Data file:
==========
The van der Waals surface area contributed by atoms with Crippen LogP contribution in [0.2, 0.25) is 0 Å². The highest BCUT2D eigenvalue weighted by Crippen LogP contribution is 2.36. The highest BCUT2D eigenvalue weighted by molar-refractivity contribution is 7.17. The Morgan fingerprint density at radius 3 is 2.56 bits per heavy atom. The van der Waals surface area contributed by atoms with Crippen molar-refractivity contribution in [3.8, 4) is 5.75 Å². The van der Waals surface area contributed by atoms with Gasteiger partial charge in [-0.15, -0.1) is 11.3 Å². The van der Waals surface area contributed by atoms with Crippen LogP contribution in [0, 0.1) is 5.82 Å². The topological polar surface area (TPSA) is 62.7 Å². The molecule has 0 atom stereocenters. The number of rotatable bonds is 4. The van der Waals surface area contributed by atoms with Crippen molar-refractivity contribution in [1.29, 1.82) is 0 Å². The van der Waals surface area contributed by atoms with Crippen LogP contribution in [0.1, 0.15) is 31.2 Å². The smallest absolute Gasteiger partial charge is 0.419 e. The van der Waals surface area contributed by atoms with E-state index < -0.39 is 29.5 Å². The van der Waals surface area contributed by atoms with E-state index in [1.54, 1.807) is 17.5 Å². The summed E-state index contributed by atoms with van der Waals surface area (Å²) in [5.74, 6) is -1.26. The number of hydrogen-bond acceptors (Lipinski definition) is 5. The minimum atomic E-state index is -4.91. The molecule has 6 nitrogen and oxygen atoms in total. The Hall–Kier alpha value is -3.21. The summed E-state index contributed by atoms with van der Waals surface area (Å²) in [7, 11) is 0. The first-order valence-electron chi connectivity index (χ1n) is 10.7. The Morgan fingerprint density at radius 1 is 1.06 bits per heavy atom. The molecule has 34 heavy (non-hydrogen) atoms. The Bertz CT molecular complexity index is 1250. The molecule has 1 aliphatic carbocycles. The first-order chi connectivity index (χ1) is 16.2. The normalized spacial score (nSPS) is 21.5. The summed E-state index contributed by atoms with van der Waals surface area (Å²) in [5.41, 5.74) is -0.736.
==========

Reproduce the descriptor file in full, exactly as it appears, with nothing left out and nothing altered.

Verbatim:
The van der Waals surface area contributed by atoms with Crippen LogP contribution in [0.2, 0.25) is 0 Å². The highest BCUT2D eigenvalue weighted by Crippen LogP contribution is 2.36. The highest BCUT2D eigenvalue weighted by molar-refractivity contribution is 7.17. The Morgan fingerprint density at radius 3 is 2.56 bits per heavy atom. The van der Waals surface area contributed by atoms with Crippen molar-refractivity contribution in [3.8, 4) is 5.75 Å². The van der Waals surface area contributed by atoms with Gasteiger partial charge in [-0.15, -0.1) is 11.3 Å². The van der Waals surface area contributed by atoms with Crippen LogP contribution in [0, 0.1) is 5.82 Å². The topological polar surface area (TPSA) is 62.7 Å². The molecule has 0 atom stereocenters. The number of rotatable bonds is 4. The van der Waals surface area contributed by atoms with Crippen molar-refractivity contribution in [1.29, 1.82) is 0 Å². The van der Waals surface area contributed by atoms with Crippen LogP contribution in [0.1, 0.15) is 31.2 Å². The smallest absolute Gasteiger partial charge is 0.419 e. The van der Waals surface area contributed by atoms with E-state index < -0.39 is 29.5 Å². The van der Waals surface area contributed by atoms with E-state index in [1.54, 1.807) is 17.5 Å². The summed E-state index contributed by atoms with van der Waals surface area (Å²) in [5.74, 6) is -1.26. The number of hydrogen-bond acceptors (Lipinski definition) is 5. The minimum atomic E-state index is -4.91. The molecule has 6 nitrogen and oxygen atoms in total. The Hall–Kier alpha value is -3.21. The summed E-state index contributed by atoms with van der Waals surface area (Å²) in [7, 11) is 0. The first-order valence-electron chi connectivity index (χ1n) is 10.7. The Morgan fingerprint density at radius 1 is 1.06 bits per heavy atom. The molecule has 34 heavy (non-hydrogen) atoms. The Bertz CT molecular complexity index is 1250. The molecule has 1 aliphatic carbocycles. The first-order chi connectivity index (χ1) is 16.2. The normalized spacial score (nSPS) is 21.5. The summed E-state index contributed by atoms with van der Waals surface area (Å²) in [5.41, 5.74) is -0.736.